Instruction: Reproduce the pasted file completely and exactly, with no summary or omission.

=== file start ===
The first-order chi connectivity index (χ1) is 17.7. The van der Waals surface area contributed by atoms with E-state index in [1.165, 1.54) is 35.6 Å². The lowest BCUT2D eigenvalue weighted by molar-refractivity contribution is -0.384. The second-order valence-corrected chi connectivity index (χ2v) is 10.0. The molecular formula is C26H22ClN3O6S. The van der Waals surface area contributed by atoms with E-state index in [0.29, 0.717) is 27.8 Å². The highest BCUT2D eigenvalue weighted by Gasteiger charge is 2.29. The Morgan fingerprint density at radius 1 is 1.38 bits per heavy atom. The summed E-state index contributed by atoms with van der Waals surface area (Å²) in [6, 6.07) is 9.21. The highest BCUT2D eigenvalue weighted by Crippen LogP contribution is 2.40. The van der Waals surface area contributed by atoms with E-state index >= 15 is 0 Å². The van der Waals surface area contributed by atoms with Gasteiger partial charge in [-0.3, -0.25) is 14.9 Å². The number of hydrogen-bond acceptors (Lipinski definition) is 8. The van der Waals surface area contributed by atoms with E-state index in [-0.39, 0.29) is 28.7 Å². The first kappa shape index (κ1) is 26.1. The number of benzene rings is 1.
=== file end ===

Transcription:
The first-order chi connectivity index (χ1) is 17.7. The van der Waals surface area contributed by atoms with E-state index in [1.165, 1.54) is 35.6 Å². The lowest BCUT2D eigenvalue weighted by molar-refractivity contribution is -0.384. The second-order valence-corrected chi connectivity index (χ2v) is 10.0. The molecular formula is C26H22ClN3O6S. The van der Waals surface area contributed by atoms with E-state index in [0.29, 0.717) is 27.8 Å². The highest BCUT2D eigenvalue weighted by Gasteiger charge is 2.29. The Morgan fingerprint density at radius 1 is 1.38 bits per heavy atom. The summed E-state index contributed by atoms with van der Waals surface area (Å²) in [6, 6.07) is 9.21. The highest BCUT2D eigenvalue weighted by Crippen LogP contribution is 2.40. The van der Waals surface area contributed by atoms with E-state index >= 15 is 0 Å². The van der Waals surface area contributed by atoms with Gasteiger partial charge in [-0.3, -0.25) is 14.9 Å². The number of hydrogen-bond acceptors (Lipinski definition) is 8. The van der Waals surface area contributed by atoms with E-state index in [-0.39, 0.29) is 28.7 Å². The first kappa shape index (κ1) is 26.1. The number of benzene rings is 1.